Similarly heroin addicts will have to continue to take heroin while on vivitrol, as horrible as that sounds, so that their brain pathways will stop associating injecting heroin with getting high. It goes against our usual understanding and the attitude that abstinence is the only way forward, but Naltrexone can eliminate the cravings, something that nothing else can do. Everything else eventually fails and the person relapses.

  • the effects of drugs are never good.my husband was an addict for 10 years. this got him rehabilitated twice and sometimes in trouble.i almost gave up on him until he got prayed for by diviner peterson, who helped in getting him free from addiction.i got to contact him after i saw a testimony of a lady on this blog who also faced similar issue with her son until he got prayed for. now my husband is free from addiction and is being the best husband and father to our kids and i i’d urge anyone on this blog facing similar or any problem to also contact him via email:newgracefoundation@gmail.com

  • I found this article hopeful. Having a child that is a heroine addict, been through two detox yet has relapsed so many times I’ve lost count. Suboxene is just a gateway for an addict in my opinion. Getting into a Rehab is impossible for an addict who has no money and county health insurance. I’m watching my child slowly die. I hope through this article a lot more good will come forward.

  • With the scientific understanding of addiction & relapse especially with opioid isn’t use of suboxone, an opioid, without short term appropriate medical management necessary or are we fueling this epidemic & violating hipocratic oaths!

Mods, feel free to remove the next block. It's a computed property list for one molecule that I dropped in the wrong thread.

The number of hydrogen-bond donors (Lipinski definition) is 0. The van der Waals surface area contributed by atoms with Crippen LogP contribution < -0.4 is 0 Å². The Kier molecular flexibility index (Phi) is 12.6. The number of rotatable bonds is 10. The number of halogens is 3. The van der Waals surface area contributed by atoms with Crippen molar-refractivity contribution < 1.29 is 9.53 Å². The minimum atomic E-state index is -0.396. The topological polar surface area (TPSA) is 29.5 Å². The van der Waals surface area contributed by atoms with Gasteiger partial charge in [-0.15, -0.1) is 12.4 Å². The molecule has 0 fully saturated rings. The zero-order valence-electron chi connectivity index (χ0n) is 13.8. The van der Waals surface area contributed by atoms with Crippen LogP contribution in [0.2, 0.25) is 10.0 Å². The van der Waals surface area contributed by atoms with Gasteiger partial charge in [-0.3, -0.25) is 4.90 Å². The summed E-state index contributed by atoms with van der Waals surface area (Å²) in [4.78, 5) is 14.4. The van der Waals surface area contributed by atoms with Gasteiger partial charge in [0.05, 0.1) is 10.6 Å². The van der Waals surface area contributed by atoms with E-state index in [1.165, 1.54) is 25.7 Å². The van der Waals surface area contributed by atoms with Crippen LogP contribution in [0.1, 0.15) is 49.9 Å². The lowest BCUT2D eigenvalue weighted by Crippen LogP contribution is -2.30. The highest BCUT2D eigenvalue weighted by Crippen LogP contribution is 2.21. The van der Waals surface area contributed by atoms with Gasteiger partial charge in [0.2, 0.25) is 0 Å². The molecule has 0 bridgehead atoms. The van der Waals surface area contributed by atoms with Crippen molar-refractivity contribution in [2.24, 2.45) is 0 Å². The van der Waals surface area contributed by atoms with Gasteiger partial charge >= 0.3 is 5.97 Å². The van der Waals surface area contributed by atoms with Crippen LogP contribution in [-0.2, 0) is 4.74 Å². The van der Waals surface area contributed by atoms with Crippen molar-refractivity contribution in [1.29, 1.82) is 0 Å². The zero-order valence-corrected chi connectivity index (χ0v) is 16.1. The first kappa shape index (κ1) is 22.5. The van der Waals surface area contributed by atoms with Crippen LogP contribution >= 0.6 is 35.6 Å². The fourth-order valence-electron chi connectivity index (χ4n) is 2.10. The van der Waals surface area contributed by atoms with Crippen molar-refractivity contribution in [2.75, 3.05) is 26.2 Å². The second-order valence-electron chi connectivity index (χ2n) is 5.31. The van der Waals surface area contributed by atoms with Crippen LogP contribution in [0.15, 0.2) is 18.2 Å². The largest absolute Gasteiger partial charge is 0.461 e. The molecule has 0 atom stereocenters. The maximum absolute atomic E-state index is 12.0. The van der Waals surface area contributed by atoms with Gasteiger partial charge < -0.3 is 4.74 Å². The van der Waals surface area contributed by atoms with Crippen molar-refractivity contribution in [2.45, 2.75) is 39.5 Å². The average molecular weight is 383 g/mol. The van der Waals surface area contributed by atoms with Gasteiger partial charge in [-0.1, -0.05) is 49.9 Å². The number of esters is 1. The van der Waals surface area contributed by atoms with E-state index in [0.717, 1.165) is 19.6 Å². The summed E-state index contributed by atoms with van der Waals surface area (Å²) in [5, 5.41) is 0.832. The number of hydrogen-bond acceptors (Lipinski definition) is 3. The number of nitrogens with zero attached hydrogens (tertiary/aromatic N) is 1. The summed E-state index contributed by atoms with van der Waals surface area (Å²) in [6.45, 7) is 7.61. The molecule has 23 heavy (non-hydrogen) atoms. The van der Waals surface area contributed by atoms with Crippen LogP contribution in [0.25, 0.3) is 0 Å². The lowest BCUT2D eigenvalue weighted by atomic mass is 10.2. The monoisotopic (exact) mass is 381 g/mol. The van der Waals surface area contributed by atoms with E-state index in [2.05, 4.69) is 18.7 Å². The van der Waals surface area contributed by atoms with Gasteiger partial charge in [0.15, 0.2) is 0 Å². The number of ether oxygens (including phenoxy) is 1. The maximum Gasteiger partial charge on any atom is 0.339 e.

• I think it is necessary to go back to the genesis of the addiction. It is my experience that those of us who are addicts (albeit in recovery for 30 years) not the result of falling into this subsequent to medically prescribed opioids became so as the result of wanting/needing to change our reality even temporarily to escape pain. I read recently about service members in
    Vietnam . The number of troops who used drugs on a regular basis during their deployment was astoundingly high, but most, upon returning home discontinued their use. How does this information comply with the research on epigenetics? I wonder if the plasticity of the brain might not be more applicable (“the neurons that fire together wire together”). I and other addicts I know in good recovery have virtually no urges to use, and no triggers seem to affect us. We have, essentially, rewired our brains. If there were some permanent epigenetic DNA changes, it would seem that this is not possible.

    • I agree with that,
      “wanting/needing to change our reality even temporarily to escape pain”,
      I’ve seen a lot of people use drugs in order to escape pain, in my experience the people I know did it to flee away from emotional pain, and they started using all sorts of drugs that just made them forget all the pain and feel good if for a little while. That use changed to very frequent use to escape it for as much as they could, combine this with excessive alcohol abuse. When they tried to come off the drugs, they got hit hard and had extremely bad reactions to it that lead to very dangerous thoughts and actions.